BMXers rally after Visalia bike park demolition

Visalia City Council meeting on April 1, 2024.(Rigo Moran)

Dozens of BMX riders pack recent Visalia City Council meeting after city demolishes a local bike park without warning

VISALIA – Most Visalia City Council meetings are sedate affairs with just a handful of residents appearing, but at the latest meeting, dozens of local BMXers packed the meeting hall to overflowing capacity after the city demolished a local bike park last week without warning.

The demolition occurred on Friday, March 29. According to reports, a Visalia Code Enforcement showed up at the site with a bulldozer and flattened hand-made jumps the riders had constructed over the course of 10 years on a parcel of city-owned property at the corner of Mill Creek Drive and McAuliffe Road. Citing potential liability and environmental concerns, the city decided to demolish the park.

Several riders were on-site at the time and asked that the demolition be delayed, but were told that it would be done. Within hours, numerous other riders had shown up at the park, forcing code enforcement to notify Visalia Police. After threats of arrest, the riders eventually had to allow the work crew to demolish the park.

In response to the demolition, the community came out in force to address the city council during its meeting on Monday, April 1. While most speakers said they could understand the city’s decision, they made an emotional plea for a proper, safe and legitimate park.

Visalia Mayor Brian Poochigian said the city was already in the process of establishing a formal meeting with community members to discuss options. The city’s Facebook page includes a link for community members to sign up to participate in the discussion, but the decision to level the previous park had left an emotional scar on many of the BMXers in attendance.

James Karr has ridden at the park for years and said in an interview with The Sun-Gazette that recent expansion and attention may have contributed to the demolition. Karr said that over the last decade, the park featured four jumps, but in the last two or three years, it had expanded to around 50 jumps. Social media had encouraged new riders, but Karr maintained the community has always been family-friendly and responsible.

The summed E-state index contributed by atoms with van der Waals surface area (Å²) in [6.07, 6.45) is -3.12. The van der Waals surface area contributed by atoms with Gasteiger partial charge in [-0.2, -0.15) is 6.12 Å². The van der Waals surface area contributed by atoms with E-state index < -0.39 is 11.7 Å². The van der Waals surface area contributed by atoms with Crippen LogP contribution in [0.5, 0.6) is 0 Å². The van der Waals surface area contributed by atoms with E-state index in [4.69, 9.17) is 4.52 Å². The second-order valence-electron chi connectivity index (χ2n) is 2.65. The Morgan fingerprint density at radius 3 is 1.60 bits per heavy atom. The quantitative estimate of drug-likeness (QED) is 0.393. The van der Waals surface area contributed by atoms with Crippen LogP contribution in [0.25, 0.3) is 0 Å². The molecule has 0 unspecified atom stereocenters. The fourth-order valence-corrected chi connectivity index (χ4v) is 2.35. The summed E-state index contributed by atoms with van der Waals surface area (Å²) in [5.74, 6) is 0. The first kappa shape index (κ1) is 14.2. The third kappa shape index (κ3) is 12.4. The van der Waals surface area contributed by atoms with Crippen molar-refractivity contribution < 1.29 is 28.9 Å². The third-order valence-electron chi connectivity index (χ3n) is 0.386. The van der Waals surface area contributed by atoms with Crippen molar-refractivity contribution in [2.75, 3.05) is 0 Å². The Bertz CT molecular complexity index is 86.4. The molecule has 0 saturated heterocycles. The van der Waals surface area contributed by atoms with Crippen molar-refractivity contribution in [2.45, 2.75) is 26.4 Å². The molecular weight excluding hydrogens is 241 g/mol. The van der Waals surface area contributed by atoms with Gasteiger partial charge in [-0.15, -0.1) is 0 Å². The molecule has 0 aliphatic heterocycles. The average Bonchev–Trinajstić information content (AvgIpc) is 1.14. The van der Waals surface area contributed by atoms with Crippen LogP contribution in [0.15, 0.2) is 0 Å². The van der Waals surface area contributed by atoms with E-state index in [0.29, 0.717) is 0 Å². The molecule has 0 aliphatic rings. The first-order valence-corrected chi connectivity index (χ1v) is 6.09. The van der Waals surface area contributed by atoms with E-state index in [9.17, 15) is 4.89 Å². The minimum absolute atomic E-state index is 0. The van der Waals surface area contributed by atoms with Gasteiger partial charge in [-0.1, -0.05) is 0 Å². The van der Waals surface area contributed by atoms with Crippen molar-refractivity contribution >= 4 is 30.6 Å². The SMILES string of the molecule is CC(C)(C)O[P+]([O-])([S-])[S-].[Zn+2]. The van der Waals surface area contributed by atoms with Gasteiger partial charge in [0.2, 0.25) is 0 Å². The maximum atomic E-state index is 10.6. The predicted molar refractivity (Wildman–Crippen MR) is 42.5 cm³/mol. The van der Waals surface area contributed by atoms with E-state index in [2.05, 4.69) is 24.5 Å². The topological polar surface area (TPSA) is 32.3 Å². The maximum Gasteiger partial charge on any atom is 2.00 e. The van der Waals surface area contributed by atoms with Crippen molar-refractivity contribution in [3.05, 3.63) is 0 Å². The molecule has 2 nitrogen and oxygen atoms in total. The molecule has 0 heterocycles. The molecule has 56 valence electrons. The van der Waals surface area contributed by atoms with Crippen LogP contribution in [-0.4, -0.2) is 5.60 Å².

“We are really friendly, we’re really open, we want more people to come out and enjoy our sport,” Karr said. “We are building relationships and teaching our kids the value of hard work. We had a rule out there: no dig, no ride.”

Karr added that the community crafted self-imposed rules governing conduct and safety, and provided trash cans to prevent littering. The park was also a gathering place for community barbecues.

“We were trying to be as proactive as possible,” Karr added. “We lost a whole lot more than just riding our bikes. There were a lot of friendships that were built out there that never would have been if it wasn’t for the dirt jumps.”

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Derek Pope speaks at the Visalia City Council meeting on April 1, 2024. (Rigo Moran)

Olympic BMX rider and Visalia resident Brooke Crain said the park was a unique opportunity for people like herself to hone skills, something that is not available elsewhere in the local area. Crain began riding as a child and now works with USA BMX, the world’s largest BMX racing organization.

“How do we expect kids to excel at anything if there are no opportunities for them? You can’t expect a kid to make it to a professional soccer team if there are no soccer fields around. It’s the same thing with BMX,” Crain said in an interview with The Sun-Gazette.

Crain said that she was fortunate early in her career because her parents were willing to drive several hours to bike parks, but added that many kids won’t have the opportunities she had.

“What other sport can you do while riding or playing next to an Olympian, with your grandfather and your two-year-old,” Crain said. “That’s the beauty of BMX. It’s not just for professionals, there are so many different opportunities.”

Many of the riders who spoke at the city council meeting brought attention to aspects of the sport that are not always obvious. Particularly, the community that is formed. Numerous studies recently have shown that American youth are increasingly isolated and spend more time behind a computer screen than face-to-face with friends. The community says BMXing is a way many young people have of getting out of the house and meeting people who share a similar interest.

Important to note is that the community is not asking the city to fund the construction of the park, they simply want a place to build the park. Social media comments already indicate that BMXers would be more than willing to construct the park themselves without a city work crew. Even a local heating and air conditioning company, Valley Oak Heating and A/C, has pledged to provide a work crew to get the job done.

Karr and Crain both agreed that feedback from the city to arrange a solution in the future is positive.

Karr and Crain said they hope city leaders will engage with the community in the design of a park to provide a place that offers tracks for different disciplines and skill levels where the community can continue to develop young and novice riders’ skills while providing a challenging environment for advanced or professional riders.

They added that a properly constructed park is likely to draw in riders from the surrounding community and could attract major events that would add a revenue source for the city.

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